SNAP -- patches and stop

July 04, 2007

1050 pregnant women are being recruited for the most extensive trial of its kind to establish the effect of using nicotine patches during pregnancy. The £1.3m clinical trial -- Smoking, Nicotine and Pregnancy (SNAP) trial -- will investigate whether nicotine replacement therapy (NRT) is safe, effective and cost-effective for mums-to-be who want to give up smoking. It will also study the effect on the behaviour and development of the child.

Smoking during pregnancy is recognised as a major public health problem. Around 30% of pregnant women smoke and researchers say it can cause significant health problems in the unborn child. It accounts for around 4000 fetal deaths (including miscarriages) every year and it can lead to premature births, low birth weight, cot death and asthma. It is also associated with attention deficit and learning problems in childhood.

The trial, funded by the National Institute for Health Research's Health Technology Assessment Programme, is being led by Dr Tim Coleman from the Division of Primary Care at The University of Nottingham. He says women are highly motivated to stop smoking when they are pregnant: "If the SNAP trial establishes that NRT is effective and safe when used for smoking cessation by pregnant women, then greater use of NRT by pregnant smokers could have a substantial impact on their health and also on the health of their babies".

Women who attend hospital for ante-natal ultrasound scans at between 12 and 24 weeks pregnant are being offered trial participation. If they agree to take part they will receive either nicotine or placebo patches. This will be backed up with support and advice on how to deal with cravings, and what to do to avoid smoking. Their progress will be followed until their children are two years old when infants' cognitive development and respiratory symptoms will be compared.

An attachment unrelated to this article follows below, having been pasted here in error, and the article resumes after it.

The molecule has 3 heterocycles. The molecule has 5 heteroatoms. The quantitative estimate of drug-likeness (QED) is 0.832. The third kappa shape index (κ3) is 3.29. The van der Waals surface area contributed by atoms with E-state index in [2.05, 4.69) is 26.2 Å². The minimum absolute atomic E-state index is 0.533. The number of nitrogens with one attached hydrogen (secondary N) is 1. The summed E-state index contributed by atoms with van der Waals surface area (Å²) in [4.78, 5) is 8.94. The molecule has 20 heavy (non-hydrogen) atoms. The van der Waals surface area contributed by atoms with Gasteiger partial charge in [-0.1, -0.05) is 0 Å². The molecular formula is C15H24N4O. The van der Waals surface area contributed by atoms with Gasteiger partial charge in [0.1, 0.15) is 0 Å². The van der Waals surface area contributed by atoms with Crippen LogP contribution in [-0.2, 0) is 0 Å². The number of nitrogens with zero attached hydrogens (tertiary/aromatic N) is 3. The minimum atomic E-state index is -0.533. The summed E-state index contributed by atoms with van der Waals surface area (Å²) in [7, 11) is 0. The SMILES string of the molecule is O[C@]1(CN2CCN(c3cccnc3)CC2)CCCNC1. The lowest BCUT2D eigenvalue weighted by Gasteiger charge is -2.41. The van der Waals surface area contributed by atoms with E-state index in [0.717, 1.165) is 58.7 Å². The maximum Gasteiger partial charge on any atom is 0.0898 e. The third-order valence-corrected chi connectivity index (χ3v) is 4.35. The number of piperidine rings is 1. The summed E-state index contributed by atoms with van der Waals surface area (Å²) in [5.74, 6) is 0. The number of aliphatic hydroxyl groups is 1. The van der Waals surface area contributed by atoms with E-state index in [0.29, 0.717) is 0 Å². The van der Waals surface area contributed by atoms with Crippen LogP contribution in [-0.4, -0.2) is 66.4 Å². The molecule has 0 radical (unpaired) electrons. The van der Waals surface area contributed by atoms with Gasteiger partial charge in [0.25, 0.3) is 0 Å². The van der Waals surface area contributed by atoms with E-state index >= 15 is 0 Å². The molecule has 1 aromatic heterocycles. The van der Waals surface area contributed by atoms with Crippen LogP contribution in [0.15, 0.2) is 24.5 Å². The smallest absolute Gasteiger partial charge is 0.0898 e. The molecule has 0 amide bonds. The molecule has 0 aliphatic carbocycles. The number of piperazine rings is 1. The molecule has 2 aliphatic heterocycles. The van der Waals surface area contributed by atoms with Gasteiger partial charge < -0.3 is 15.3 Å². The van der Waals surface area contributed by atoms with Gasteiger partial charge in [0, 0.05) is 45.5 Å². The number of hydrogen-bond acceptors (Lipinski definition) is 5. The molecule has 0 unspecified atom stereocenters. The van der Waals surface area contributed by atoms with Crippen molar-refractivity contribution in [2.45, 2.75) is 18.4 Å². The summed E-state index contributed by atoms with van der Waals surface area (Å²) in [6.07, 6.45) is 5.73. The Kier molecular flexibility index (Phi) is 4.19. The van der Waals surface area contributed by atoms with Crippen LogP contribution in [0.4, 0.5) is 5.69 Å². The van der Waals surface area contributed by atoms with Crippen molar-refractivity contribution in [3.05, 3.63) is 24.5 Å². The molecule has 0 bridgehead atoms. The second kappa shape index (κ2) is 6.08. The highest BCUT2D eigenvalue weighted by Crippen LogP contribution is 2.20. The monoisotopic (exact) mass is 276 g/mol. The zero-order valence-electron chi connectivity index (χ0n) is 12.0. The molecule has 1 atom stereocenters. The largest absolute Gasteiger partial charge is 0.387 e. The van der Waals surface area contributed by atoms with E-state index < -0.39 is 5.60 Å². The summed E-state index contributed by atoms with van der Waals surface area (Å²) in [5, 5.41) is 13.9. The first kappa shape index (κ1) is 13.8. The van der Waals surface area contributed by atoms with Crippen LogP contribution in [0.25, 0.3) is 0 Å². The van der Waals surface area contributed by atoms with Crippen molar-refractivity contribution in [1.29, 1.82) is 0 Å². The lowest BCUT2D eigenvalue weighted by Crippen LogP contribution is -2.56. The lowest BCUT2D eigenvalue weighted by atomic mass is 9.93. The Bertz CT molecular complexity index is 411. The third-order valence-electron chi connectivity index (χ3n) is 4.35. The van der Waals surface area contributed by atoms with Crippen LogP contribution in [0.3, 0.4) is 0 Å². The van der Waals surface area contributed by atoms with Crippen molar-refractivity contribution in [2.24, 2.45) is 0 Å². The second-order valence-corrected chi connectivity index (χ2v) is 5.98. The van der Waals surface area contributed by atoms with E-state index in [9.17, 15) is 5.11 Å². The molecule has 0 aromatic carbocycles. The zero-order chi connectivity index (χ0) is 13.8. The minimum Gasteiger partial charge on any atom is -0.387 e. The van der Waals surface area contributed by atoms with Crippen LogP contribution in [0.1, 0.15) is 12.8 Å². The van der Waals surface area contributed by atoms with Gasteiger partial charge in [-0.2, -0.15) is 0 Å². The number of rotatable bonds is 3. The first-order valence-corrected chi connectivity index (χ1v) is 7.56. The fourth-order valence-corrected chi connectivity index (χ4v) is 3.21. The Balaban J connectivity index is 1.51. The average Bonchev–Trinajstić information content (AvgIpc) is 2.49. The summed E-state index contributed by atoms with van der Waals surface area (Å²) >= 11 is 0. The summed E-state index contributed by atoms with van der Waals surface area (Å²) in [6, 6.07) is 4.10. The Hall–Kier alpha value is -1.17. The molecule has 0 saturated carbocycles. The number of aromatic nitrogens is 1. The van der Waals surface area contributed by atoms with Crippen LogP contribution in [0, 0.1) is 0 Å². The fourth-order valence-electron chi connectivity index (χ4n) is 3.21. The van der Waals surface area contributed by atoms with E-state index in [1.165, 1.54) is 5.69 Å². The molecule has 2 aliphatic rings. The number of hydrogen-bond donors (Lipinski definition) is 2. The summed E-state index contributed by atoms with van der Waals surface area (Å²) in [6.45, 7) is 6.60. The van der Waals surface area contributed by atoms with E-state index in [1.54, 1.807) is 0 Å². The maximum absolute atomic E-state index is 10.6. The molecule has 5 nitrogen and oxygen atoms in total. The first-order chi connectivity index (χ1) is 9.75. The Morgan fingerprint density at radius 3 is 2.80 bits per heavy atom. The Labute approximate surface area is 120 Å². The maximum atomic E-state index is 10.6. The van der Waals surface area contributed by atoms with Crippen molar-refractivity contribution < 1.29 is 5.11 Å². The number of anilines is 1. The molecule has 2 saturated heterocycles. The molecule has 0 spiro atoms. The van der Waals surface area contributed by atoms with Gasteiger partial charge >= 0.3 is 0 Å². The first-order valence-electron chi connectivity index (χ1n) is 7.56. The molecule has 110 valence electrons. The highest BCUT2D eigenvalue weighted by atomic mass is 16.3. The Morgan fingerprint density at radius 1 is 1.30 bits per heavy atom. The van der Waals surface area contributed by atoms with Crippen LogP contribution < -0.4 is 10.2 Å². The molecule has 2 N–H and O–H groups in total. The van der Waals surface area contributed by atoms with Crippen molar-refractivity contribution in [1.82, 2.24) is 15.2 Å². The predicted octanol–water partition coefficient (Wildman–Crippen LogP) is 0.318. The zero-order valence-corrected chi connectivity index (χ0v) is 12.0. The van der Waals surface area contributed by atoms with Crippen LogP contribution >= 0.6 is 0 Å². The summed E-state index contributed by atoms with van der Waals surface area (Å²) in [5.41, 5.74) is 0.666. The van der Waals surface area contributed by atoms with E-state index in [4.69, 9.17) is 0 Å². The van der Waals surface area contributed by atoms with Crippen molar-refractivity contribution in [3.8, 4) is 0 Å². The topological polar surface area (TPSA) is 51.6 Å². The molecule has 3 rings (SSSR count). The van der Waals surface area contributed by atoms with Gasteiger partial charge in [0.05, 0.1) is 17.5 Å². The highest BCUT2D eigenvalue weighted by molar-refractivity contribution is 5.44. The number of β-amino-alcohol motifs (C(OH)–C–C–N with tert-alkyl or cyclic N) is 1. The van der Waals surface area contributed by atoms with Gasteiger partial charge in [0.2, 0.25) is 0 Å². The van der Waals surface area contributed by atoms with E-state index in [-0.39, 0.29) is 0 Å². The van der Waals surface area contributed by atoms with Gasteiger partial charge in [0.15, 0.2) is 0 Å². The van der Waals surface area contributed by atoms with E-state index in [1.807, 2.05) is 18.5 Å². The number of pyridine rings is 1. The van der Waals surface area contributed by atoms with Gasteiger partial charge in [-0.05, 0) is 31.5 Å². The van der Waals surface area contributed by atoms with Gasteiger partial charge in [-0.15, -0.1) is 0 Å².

Smoking brings the fetus into contact not just with nicotine but with a long list of other harmful chemicals. Although there is expert consensus that NRT is probably safer than smoking the team have received funding to establish whether or not this is actually the case.

Research midwives are recruiting women to the SNAP trial at Nottingham City Hospital, Queens Medical Centre, Kings Mill Hospital in Mansfield, University Hospital of North Staffordshire in Stoke-on-Trent and the trial will begin in Crewe and Macclesfield in September. The team will be working closely with the local Stop Smoking services.

NRT can double a non-pregnant smoker's chance of giving up, but as pregnant women metabolise nicotine a lot faster than other people it cannot be assumed that NRT will work for them and the SNAP trial will establish whether or not this is the case.

Sue Cooper, the Trial Manager, said: "This is a really interesting and challenging trial to be involved with. We've got a great team of enthusiastic research midwives who are working alongside local staff in the hospitals to recruit women to take part in the trial and to help support them to stop smoking".
-end-
Notes to editors: The University of Nottingham is Britain's University of the Year (The Times Higher Awards 2006). It undertakes world-changing research, provides innovative teaching and a student experience of the highest quality. Ranked by Newsweek in the world's Top 75 universities, its academics have won two Nobel Prizes since 2003. The University is an international institution with campuses in the United Kingdom, Malaysia and China.

This project was funded by the NIHR Health Technology Assessment Programme (project number 06/07/01) See the HTA Programme website for further project information. The views and opinions expressed therein are those of the authors and do not necessarily reflect those of the Department of Health.

More information is available from Dr Tim Coleman on +44 (0)115 8230204 or Sue Cooper on +44 (0) 115 8231898 or Media Relations Manager Lindsay Brooke in the University's Media and Public Relations Office on +44 (0)115 9515793, lindsay.brooke@nottingham.ac.uk

University of Nottingham

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